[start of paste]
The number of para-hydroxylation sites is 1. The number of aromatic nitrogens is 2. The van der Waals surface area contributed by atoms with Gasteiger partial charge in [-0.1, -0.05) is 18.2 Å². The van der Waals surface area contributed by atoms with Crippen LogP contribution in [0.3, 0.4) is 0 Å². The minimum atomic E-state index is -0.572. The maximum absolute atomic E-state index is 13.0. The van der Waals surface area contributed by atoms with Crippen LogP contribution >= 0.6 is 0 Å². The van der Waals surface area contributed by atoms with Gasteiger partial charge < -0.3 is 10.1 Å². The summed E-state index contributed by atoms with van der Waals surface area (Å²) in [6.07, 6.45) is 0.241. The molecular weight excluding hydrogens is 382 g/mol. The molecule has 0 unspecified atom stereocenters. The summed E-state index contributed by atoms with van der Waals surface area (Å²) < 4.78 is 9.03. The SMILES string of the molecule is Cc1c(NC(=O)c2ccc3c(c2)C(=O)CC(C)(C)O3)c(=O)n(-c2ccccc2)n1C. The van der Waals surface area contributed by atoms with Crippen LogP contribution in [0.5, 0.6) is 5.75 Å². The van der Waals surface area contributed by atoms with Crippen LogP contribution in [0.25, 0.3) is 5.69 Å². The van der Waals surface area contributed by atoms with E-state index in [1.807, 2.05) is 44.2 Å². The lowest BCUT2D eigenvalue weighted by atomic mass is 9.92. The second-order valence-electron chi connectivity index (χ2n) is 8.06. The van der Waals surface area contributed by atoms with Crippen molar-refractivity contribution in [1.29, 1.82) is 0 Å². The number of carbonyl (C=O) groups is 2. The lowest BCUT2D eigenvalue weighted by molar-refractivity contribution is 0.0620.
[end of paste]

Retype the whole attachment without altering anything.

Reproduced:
The number of para-hydroxylation sites is 1. The number of aromatic nitrogens is 2. The van der Waals surface area contributed by atoms with Gasteiger partial charge in [-0.1, -0.05) is 18.2 Å². The van der Waals surface area contributed by atoms with Crippen LogP contribution in [0.3, 0.4) is 0 Å². The minimum atomic E-state index is -0.572. The maximum absolute atomic E-state index is 13.0. The van der Waals surface area contributed by atoms with Crippen LogP contribution >= 0.6 is 0 Å². The van der Waals surface area contributed by atoms with Gasteiger partial charge < -0.3 is 10.1 Å². The summed E-state index contributed by atoms with van der Waals surface area (Å²) in [6.07, 6.45) is 0.241. The molecular weight excluding hydrogens is 382 g/mol. The molecule has 0 unspecified atom stereocenters. The summed E-state index contributed by atoms with van der Waals surface area (Å²) < 4.78 is 9.03. The SMILES string of the molecule is Cc1c(NC(=O)c2ccc3c(c2)C(=O)CC(C)(C)O3)c(=O)n(-c2ccccc2)n1C. The van der Waals surface area contributed by atoms with Crippen LogP contribution in [0.5, 0.6) is 5.75 Å². The van der Waals surface area contributed by atoms with Crippen LogP contribution in [0.25, 0.3) is 5.69 Å². The van der Waals surface area contributed by atoms with E-state index in [1.807, 2.05) is 44.2 Å². The lowest BCUT2D eigenvalue weighted by atomic mass is 9.92. The second-order valence-electron chi connectivity index (χ2n) is 8.06. The van der Waals surface area contributed by atoms with Crippen molar-refractivity contribution in [1.29, 1.82) is 0 Å². The number of carbonyl (C=O) groups is 2. The lowest BCUT2D eigenvalue weighted by molar-refractivity contribution is 0.0620.